Where do you Keep Your Carry Gun?

Dear Fellow Survivalist;

One of the many questions that face those of us who carry is where we keep our carry gun when we’re not carrying it. Granted, we should be carrying all the time; but I don’t carry in the shower and I really don’t like to sleep with my gun in bed with me. As for other places, there are a few where the government doesn’t allow us to carry, so we have to leave our guns behind.

So what do we do with them?

Let me start out by talking about where we leave our guns in the home. A lot of people leave theirs on or in the nightstand, with the idea that it will be ready at hand, should they need it at night. But while the nightstand might be a convenient place to put a firearm, I’m not sure it’s the best. I see several problems with this idea.

  • I don’t know about you, but I’ve been known to knock things off my nightstand, I wouldn’t want that happening with a gun. Today’s guns are designed to be safe, not going off if they are dropped; but who wants to take chances?
  • If there are kids around, the last thing that any of us want to do is leave a loaded gun where they can reach it.
  • Burglars know that the most common place to keep a pistol is the nightstand, so that’s the first place they usually look. Stealing a gun is better than jewelry.
  • If I need a gun so quickly when I’m awakened by a noise in the night, that I don’t have time to fully wake up and walk across the room, it’s too late. That gun isn’t going to do me the least bit of good. For that matter, it might just be dangerous for me to grab it.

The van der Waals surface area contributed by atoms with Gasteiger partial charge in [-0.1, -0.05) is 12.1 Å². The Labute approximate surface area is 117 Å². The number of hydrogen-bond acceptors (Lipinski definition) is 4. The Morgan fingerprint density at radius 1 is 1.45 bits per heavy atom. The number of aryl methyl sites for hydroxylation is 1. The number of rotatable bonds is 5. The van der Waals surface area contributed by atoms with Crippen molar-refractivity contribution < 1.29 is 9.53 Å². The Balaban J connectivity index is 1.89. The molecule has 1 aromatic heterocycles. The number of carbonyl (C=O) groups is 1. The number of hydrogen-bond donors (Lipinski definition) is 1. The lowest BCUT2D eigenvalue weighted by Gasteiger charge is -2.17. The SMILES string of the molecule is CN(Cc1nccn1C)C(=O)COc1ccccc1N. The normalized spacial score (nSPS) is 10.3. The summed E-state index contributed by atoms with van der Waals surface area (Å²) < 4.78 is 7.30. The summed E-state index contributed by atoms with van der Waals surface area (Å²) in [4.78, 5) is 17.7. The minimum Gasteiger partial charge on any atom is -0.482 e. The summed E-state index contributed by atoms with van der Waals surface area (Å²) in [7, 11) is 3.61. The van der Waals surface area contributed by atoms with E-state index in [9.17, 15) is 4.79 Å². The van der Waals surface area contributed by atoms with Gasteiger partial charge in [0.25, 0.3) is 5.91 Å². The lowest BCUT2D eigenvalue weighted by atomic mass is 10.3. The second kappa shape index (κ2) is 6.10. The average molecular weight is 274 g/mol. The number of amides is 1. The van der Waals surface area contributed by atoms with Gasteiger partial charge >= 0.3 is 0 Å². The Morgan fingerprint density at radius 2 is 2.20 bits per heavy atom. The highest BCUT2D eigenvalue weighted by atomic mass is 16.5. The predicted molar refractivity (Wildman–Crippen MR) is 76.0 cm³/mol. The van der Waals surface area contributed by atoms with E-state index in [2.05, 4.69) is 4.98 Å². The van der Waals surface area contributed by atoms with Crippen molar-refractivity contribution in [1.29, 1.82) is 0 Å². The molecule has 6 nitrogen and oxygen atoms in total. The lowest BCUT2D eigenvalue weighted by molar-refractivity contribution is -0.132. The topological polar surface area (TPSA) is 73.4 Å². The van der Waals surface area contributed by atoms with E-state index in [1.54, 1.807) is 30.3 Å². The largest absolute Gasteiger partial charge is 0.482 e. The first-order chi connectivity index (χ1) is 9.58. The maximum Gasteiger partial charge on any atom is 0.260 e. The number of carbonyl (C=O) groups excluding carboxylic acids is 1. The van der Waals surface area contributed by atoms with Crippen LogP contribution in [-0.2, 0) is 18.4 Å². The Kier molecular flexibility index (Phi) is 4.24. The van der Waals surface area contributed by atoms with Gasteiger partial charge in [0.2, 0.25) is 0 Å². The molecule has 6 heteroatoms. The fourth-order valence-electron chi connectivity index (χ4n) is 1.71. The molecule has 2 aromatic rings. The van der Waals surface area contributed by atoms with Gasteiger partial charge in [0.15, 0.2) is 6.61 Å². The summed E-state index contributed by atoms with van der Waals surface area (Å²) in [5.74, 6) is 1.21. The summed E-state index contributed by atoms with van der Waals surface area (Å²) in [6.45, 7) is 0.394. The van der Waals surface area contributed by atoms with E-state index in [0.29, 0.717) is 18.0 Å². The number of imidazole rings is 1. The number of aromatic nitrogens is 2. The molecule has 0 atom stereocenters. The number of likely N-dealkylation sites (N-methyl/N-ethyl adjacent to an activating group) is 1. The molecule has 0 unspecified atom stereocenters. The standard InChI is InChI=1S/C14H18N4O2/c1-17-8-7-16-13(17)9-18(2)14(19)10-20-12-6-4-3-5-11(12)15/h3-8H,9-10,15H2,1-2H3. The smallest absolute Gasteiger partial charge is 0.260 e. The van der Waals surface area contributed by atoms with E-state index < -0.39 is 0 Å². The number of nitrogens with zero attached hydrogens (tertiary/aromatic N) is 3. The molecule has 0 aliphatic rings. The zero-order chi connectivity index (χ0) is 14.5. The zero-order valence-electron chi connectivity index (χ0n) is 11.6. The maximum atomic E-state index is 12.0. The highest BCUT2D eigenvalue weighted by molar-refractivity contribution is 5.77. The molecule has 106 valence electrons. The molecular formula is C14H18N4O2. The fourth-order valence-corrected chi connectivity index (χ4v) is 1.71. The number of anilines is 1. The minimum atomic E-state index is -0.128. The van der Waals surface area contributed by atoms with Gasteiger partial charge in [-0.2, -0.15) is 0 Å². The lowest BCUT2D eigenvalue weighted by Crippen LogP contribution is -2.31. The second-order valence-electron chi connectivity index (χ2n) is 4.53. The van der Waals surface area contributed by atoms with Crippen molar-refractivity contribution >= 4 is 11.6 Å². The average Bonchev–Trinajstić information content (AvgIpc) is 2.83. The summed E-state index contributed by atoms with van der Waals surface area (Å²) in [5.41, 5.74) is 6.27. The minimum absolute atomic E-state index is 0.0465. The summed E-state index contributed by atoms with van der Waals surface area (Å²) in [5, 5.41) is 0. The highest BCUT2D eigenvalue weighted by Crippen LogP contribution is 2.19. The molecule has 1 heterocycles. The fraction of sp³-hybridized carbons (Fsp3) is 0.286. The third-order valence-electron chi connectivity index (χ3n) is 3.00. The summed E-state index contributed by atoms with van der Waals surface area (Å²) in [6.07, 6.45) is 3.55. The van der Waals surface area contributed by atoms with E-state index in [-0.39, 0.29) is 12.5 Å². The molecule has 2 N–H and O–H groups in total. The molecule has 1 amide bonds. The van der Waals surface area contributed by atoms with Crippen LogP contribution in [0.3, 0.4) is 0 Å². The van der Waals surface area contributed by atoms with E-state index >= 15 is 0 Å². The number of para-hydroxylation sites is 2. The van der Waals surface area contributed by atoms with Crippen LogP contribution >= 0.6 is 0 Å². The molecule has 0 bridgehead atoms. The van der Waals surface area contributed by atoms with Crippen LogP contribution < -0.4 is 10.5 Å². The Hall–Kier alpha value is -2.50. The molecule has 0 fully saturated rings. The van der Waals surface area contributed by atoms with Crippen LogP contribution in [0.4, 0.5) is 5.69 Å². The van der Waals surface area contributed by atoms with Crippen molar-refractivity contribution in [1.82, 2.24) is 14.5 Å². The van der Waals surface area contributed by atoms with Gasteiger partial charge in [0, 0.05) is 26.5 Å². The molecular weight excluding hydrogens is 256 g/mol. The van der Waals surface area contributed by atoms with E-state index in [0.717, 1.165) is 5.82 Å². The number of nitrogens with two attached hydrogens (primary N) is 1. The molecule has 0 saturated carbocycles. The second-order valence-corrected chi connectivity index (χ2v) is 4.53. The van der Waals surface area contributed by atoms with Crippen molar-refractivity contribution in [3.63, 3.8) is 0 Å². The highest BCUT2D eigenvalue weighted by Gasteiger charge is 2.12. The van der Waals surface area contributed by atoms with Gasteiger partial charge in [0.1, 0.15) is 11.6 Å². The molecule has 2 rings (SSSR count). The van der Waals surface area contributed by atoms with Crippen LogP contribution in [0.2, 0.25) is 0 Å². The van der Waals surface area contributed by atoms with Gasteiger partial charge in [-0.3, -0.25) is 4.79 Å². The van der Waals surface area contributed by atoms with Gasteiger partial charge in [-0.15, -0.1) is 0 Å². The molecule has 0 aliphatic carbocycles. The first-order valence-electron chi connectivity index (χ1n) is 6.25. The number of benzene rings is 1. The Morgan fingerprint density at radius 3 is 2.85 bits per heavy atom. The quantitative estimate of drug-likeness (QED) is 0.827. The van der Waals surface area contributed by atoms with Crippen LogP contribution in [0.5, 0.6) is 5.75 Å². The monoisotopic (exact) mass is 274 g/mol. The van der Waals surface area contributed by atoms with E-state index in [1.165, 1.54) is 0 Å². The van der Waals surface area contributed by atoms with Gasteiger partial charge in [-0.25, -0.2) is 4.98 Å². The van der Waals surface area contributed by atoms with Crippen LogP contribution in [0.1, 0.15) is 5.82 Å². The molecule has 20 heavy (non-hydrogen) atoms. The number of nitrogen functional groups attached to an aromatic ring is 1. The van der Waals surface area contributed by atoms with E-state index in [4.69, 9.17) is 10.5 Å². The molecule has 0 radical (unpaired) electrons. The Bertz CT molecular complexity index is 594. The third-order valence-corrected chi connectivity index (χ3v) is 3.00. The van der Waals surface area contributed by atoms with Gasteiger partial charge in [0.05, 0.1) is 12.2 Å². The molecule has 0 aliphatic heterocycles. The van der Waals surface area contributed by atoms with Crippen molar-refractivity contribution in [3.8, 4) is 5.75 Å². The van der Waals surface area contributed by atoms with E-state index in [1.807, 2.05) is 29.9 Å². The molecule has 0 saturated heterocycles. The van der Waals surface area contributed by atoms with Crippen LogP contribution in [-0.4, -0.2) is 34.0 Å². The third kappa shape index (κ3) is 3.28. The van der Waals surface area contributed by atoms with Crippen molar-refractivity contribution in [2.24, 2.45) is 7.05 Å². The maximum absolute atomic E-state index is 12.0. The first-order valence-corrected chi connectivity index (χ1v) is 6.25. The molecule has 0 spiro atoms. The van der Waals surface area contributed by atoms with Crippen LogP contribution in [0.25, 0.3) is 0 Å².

So, where do I put my gun when I take it off at night? I put it on my upright dresser, that’s across the room. That puts it out of reach from accidents and makes sure that I can actually make sure I’m awake before drawing it out of the holster. Since I don’t have any kids in the house, I don’t have to worry about them getting their hands on it; but when the grandkids are visiting, I put it up higher, where they can’t reach it.

A friend of mine, who is both a firearms instructor and an instructor for concealed carry takes this a step further. He keeps his gun in a gun safe in his bedroom, with a biometric lock on it. He does this for one of the same reasons why I keep mine on the dresser. He figures that if he doesn’t have time to get the gun out of the safe, he probably doesn’t have time to use it; it’s already too late.

Besides my carry gun, I also have two other loaded firearms in the home, hidden in places where I can get to them, but are not easily found by others. One of these is in my desk, so it is where I spend the majority of my time and the other is in a hidden compartment in a piece of furniture. I will probably put one in my workshop eventually, but I haven’t found or made a good hiding place yet.

Then there’s the problem of where to put my carry gun if I’m out and going someplace where I am not legally allowed to carry. There aren’t all that many places that fall into that category; but they do exist, so I need to be ready for them.

I’ve never liked the idea of just leaving my gun in the car. It’s just too easy for someone to break into the car and steal it, especially if they see me take it off and hide it. While I try to make sure that nobody sees me hide my pistol, there are times when that’s just not possible.

My solution to this problem is that I have lockboxes mounted in the trunks of both our vehicles. That way, even if someone does break into our car, they’re not going to find a gun to grab, but rather something else that they need to break into. While there are no guarantees when it comes to security, that second stage should be enough to scare most burglars off. If not, they’re going to have a hard time unbolting the lockboxes, as they are bolted through the floor, with large washers. So they can’t just pry it off the floor, expecting the screws to pull through.

While this is still an imperfect solution; I feel that it is an adequate one. It should slow down any thief enough that they end up giving up; and that’s about the best any of us can expect to do.

Being prepared means more than just carrying; it means protecting our guns as well. That’s just as important as keeping our powder dry or keeping our survival gear close at hand.

Dr. Rich

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